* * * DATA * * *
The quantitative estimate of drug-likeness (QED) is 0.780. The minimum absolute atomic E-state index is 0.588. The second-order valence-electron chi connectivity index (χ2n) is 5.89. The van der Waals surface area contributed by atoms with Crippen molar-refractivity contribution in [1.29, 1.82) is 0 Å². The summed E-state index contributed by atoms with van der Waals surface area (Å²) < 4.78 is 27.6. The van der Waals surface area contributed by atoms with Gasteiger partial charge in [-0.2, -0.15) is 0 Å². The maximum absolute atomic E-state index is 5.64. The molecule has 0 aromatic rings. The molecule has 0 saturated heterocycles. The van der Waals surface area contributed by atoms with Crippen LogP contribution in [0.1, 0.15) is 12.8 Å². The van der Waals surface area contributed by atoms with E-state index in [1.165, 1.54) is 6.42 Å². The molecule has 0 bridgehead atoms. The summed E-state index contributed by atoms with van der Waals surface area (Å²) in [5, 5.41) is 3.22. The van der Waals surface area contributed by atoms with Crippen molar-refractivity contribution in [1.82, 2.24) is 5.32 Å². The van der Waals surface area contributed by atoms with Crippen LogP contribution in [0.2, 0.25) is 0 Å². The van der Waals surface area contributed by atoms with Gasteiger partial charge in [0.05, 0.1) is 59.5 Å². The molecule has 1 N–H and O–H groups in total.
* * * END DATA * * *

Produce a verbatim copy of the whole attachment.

The quantitative estimate of drug-likeness (QED) is 0.780. The minimum absolute atomic E-state index is 0.588. The second-order valence-electron chi connectivity index (χ2n) is 5.89. The van der Waals surface area contributed by atoms with Crippen molar-refractivity contribution in [1.29, 1.82) is 0 Å². The summed E-state index contributed by atoms with van der Waals surface area (Å²) < 4.78 is 27.6. The van der Waals surface area contributed by atoms with Gasteiger partial charge in [-0.2, -0.15) is 0 Å². The maximum absolute atomic E-state index is 5.64. The molecule has 0 aromatic rings. The molecule has 0 saturated heterocycles. The van der Waals surface area contributed by atoms with Crippen LogP contribution in [0.1, 0.15) is 12.8 Å². The van der Waals surface area contributed by atoms with E-state index in [1.165, 1.54) is 6.42 Å². The molecule has 0 bridgehead atoms. The summed E-state index contributed by atoms with van der Waals surface area (Å²) in [5, 5.41) is 3.22. The van der Waals surface area contributed by atoms with Crippen molar-refractivity contribution in [1.82, 2.24) is 5.32 Å². The van der Waals surface area contributed by atoms with Crippen LogP contribution in [0.2, 0.25) is 0 Å². The van der Waals surface area contributed by atoms with Gasteiger partial charge in [0.05, 0.1) is 59.5 Å². The molecule has 1 N–H and O–H groups in total.